Although at times, seeing the vast forces arrayed against us, it can be tempting to head for the hills, still we must keep in mind the words of Christ: “Ye are the salt of the earth.” Again, it is vitally important to remember that the forces opposing us are largely composed of good people with good intentions. They are people who, in many cases, are deeply dedicated to fighting for what they believe to be true and beautiful and good. They are starving for love, and that is why they are so dedicated to the cause which they believe represents love. And of all people on this earth, we Christians alone can show them Love. We Christians alone can show them God. And to do so is the sacred commandment given to all Christians by our Savior. It is our mission to fulfill this commandment so long as we are in this life.
But we cannot show them what we ourselves do not know. That is why Cochran’s message, with which I opened this article, so is vitally important for Christian parents to hear: government schools are no longer neutral institutions to which it is safe to send our children. The demonic assault on their faith and on their souls now begins in kindergarten. The assault is subversive and sophisticated, and in most cases neither the children nor their parents will have any idea what is happening until it is far too late. Take note of the opening paragraph of Cochran’s piece:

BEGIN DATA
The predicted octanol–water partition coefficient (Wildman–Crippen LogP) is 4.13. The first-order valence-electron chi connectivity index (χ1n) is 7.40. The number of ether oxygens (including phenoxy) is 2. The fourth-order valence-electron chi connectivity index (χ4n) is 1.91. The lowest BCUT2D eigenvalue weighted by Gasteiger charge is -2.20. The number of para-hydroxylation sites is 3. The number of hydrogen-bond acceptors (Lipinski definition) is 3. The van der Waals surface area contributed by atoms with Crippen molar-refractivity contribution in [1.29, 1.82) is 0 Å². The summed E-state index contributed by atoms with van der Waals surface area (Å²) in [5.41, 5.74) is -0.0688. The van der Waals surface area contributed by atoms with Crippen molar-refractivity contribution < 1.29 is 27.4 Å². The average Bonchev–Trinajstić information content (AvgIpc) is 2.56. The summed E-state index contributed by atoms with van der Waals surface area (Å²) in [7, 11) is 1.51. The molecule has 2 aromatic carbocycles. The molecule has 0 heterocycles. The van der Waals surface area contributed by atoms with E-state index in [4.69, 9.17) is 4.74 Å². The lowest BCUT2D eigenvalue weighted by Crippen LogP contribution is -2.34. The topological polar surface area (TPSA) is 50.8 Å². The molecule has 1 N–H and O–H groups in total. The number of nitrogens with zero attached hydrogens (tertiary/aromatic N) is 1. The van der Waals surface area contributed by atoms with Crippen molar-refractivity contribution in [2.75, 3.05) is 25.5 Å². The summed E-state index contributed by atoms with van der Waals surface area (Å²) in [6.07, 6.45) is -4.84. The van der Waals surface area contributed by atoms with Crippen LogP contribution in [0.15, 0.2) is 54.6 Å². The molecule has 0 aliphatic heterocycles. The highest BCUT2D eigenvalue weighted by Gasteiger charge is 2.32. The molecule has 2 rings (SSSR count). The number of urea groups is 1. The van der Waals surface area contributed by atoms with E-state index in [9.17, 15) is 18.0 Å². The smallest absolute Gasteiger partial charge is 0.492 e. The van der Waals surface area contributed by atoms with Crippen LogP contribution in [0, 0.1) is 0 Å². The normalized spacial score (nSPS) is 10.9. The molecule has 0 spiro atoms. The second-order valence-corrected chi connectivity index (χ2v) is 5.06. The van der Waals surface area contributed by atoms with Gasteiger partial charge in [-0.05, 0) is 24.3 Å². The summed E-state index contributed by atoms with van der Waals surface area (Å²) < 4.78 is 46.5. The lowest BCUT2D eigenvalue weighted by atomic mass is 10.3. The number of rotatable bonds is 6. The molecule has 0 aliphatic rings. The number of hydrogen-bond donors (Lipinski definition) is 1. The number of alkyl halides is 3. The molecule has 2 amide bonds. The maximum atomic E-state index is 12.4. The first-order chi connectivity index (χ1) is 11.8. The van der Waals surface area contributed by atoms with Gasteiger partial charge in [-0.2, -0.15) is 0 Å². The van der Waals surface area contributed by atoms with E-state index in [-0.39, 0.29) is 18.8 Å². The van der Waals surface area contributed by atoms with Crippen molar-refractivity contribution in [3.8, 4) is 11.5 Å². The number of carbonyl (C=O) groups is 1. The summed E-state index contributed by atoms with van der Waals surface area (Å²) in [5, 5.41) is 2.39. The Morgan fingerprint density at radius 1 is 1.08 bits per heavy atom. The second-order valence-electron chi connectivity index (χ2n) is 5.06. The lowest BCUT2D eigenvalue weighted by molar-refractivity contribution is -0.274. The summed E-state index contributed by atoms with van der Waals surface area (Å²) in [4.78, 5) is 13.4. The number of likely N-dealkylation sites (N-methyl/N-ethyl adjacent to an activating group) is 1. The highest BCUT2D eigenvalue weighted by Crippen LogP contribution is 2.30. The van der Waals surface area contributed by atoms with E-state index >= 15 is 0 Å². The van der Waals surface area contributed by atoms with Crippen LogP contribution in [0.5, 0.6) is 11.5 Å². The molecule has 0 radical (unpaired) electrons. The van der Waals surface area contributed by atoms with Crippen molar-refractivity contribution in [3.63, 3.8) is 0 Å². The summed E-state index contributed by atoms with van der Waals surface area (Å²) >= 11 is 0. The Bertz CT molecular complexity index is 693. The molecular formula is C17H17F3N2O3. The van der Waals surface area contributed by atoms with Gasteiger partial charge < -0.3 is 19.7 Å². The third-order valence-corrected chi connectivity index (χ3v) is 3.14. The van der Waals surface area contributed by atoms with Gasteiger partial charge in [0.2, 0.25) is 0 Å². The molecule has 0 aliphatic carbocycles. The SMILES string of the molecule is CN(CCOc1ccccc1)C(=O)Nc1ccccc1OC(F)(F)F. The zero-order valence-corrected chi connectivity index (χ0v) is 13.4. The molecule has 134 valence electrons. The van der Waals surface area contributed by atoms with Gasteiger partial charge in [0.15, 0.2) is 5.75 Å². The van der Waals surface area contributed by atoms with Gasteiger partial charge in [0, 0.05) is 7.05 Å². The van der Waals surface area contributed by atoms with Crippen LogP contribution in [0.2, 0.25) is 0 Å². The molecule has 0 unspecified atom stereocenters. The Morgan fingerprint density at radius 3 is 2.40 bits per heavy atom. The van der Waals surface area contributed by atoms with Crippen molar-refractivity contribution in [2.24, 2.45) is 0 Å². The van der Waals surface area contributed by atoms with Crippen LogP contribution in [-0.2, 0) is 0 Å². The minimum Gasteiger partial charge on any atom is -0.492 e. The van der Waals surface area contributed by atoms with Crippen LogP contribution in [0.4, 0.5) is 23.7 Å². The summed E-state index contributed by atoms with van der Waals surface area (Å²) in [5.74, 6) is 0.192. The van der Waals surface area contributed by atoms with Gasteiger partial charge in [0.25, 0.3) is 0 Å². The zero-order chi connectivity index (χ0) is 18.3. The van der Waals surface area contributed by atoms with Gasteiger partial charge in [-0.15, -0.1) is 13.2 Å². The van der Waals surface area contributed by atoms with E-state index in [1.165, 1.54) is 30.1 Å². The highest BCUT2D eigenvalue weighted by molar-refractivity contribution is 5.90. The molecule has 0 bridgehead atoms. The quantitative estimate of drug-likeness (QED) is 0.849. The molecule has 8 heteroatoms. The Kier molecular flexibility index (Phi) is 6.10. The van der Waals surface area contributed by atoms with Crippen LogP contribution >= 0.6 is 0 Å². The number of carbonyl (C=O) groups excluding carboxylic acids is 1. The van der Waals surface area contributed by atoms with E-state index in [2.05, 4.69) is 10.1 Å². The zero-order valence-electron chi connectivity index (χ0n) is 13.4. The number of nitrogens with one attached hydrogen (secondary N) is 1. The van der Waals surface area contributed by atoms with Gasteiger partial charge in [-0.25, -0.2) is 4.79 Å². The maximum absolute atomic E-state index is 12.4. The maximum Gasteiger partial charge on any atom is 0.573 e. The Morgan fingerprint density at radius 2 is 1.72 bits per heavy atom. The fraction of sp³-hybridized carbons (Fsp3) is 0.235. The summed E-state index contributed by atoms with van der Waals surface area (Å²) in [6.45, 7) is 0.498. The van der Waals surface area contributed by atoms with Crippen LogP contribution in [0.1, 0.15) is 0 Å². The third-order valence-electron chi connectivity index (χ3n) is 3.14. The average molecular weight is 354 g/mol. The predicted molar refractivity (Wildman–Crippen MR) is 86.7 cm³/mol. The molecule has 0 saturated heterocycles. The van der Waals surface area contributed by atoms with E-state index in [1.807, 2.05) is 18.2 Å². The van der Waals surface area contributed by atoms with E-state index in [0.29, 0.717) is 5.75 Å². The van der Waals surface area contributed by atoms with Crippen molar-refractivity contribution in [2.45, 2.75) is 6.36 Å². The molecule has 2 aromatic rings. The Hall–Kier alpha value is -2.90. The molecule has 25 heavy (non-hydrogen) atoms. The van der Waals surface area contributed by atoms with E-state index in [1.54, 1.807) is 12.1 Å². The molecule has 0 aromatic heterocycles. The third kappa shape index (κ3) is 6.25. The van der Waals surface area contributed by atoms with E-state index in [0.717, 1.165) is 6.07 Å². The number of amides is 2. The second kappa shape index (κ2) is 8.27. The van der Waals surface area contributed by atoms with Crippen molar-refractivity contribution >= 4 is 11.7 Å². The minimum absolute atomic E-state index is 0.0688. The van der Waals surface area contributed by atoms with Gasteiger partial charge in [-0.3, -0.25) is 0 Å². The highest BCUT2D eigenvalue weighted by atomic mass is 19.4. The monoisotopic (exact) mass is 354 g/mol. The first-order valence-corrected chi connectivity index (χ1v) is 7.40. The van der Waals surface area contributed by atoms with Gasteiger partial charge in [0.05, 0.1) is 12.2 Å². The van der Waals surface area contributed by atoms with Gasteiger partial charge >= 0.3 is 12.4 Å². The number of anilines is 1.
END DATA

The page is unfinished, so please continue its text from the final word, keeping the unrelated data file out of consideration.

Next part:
A new study from the Public Religion Research Institute reveals just how badly social conservatives are losing the battle over marriage and sexuality. Not only do two-thirds of Americans polled support so-called gay marriage, but even among evangelicals, support is rapidly growing. The majority of evangelical youth now reject Christ’s teaching on the subject.
And Orthodox Christians fare even worse than evangelicals.
Even if Orthodox parents seek to pass along the authentic teachings of Christianity to their children, in many cases they will fail. This is because, as Cochran points out, these issues go far deeper than mere end-result opinions. The government schools are laying the groundwork for an entire worldview in the minds and hearts of their students, and this worldview is one which is fundamentally opposed and profoundly hostile to Christianity — it is, in fact, Antichristianity. And in such soil it is exceedingly difficult for the truth to take root and grow.